Are Children School-Ready When They Start School?

I know that I sometimes bang on about how really important it is that our children are engaged and turned on to learning (and therefore developing) in the Early Years. I really believe that we have to get it right from the very start. It’s our responsibility to make sure that our children are ready for school before they even begin.

Children have seven years in Primary School. We need to make the most of those seven years – to set them up to enjoy learning and to acquire basic skills and knowledge which will be the foundation of learning and achieving later in their lives. Yet head teachers are saying that an increasing number of children are simply NOT READY to take part in activities when they start school in Reception Year. This, for me, is hugely worrying.

In a survey carried out by the National Union of Head Teachers and published today, 86% of school leaders said that the problem is worse today than it was five years ago. There is an argument that says that these children are very young – in some cases children will have only just turned four when they start Reception. But when you see the list of just how are these children are NOT school ready, it’s clear to me that many of us are failing to make sure our children are equipped with some very basic, but necessary, skills. The list includes:

  • Being unable to put coats on/off by themselves
  • Poor basic literacy (i.e. not understanding of what a book is, being unable to follow a simple picture plot line)
  • Poor communication skills and a real deficit of language and vocabulary
  • Being unable to communicate with their peers

All this means children are unable/not ready to access the curriculum. They need a lot of input and time simply to get them to a level where they are ready and able to learn and develop appropriately.

Why is this? Is it just lazy parenting? I don’t think it is, I think there are a few factors that are contributing to this problem.

Sometimes parents have work and time pressures, especially when both are working. Therefore, time to engage with their children is limited.

Children are often given a tablet/phone to keep them occupied, but this is often an ‘isolating’ type of activity with no interaction in the home and that rich environment of vocabulary and language input just isn’t happening.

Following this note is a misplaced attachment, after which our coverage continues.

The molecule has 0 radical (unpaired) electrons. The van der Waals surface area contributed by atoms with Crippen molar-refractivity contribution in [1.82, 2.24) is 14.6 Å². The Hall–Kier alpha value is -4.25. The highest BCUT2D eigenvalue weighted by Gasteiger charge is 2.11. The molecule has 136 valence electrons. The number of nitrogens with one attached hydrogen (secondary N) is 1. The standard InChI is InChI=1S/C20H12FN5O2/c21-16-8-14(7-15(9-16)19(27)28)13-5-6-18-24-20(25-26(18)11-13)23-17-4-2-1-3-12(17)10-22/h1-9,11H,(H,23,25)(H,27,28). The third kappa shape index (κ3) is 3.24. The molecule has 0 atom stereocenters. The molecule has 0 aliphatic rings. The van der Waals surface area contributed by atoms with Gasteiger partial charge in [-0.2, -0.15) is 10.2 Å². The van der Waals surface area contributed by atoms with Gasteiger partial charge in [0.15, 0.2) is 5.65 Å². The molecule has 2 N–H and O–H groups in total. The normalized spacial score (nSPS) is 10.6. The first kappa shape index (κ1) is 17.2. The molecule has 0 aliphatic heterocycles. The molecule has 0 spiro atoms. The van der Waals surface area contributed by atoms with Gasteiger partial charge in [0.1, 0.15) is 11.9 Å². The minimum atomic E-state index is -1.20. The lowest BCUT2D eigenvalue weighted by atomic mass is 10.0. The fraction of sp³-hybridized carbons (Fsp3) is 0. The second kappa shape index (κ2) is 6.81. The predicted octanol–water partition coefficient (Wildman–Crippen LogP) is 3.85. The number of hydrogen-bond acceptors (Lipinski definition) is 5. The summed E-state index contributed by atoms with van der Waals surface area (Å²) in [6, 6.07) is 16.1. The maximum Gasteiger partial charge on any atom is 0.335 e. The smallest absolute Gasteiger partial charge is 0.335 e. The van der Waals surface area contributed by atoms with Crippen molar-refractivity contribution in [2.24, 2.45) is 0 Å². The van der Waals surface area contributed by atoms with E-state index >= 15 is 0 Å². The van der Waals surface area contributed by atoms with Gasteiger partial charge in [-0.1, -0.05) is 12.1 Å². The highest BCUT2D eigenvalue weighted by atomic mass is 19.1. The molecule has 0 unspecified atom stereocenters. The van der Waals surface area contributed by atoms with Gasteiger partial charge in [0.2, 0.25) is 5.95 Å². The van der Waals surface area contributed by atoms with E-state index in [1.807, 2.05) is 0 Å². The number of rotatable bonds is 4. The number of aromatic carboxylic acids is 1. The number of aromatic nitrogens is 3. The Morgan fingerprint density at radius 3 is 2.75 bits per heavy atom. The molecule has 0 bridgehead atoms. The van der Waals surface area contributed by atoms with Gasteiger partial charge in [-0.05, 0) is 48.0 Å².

When my children were young, the battle around screen time simply used to be about keeping children away from the TV. These days, growing developments in technology have meant that now it’s app’s, YouTube, and videogames, as well as TV, that contribute to this screen-time battleground. It’s not easy – especially on rainy days, or when parents are busy – and the amount of screen time increases. Therefore, they are not burning off energy and when screen time finishes, they tend to be quite ‘hyper’, possibly leading to behaviour issues.

It also should be said that this government’s funding cuts have had an enormous impact. The closure of so very many Children’s Centres have contributed to a loss of ‘wrap-around’ care for families and children who need it most.

The lack of funding for schools also means that often there are few in-house family support workers. And there have been cuts to speech and language therapy by schools trying to manage smaller budgets.

The new ‘Free’ 30 Hour Funding for early years providers is massively underfunded, this has led to many nurseries shutting down, some limiting the places and amount of hours they provide and some charging parents for extra services (i.e. food, nappies …). Therefore, although it’s early days yet, parents are unable to afford or access early year’s places for their children. It is often the case that the families that need the help most are being excluded.

It is screamingly obvious that money and support must be put back into the early years, for our young children. If not, we are setting so very many of them up to fail. That is unforgivable.



One Comment

  1. Nuala Wilson

    I agree with much of what you say Jo, however, some parents are just not doing their jobs. Some people have priorities that mean that a pristine house is more important than spending time with their children and that keeping the house like that is more important than the children playing. Some parents are on their phones as they walk down the street instead of talking to their children. Some parents sit their children in front of the TV, where there is no interaction instead of putting on coats and having a walk. Bringing up children is hard work and it’s exhausting. The rewards, however, are immeasurable.
    Having said all that, many parents are trying to bring up children in very difficult circumstances and they’re doing the best they can at that time. Some people are living in poverty, with little space and no safe outside space for the children to play. Cramped, poor living conditions restrict children. There isn’t enough money for food, let alone for bus fair to go on a trip out. Parents can be struggling with their own mental health problems and can’t cope. Those parents need the full support of the state and they’re not getting it. There will have been a lot of hungry children during the last six weeks as the children won’t have got their free school meal, and in most places there is nothing to replace it. These children and their parents are being failed by society and in a rich country like the UK too.


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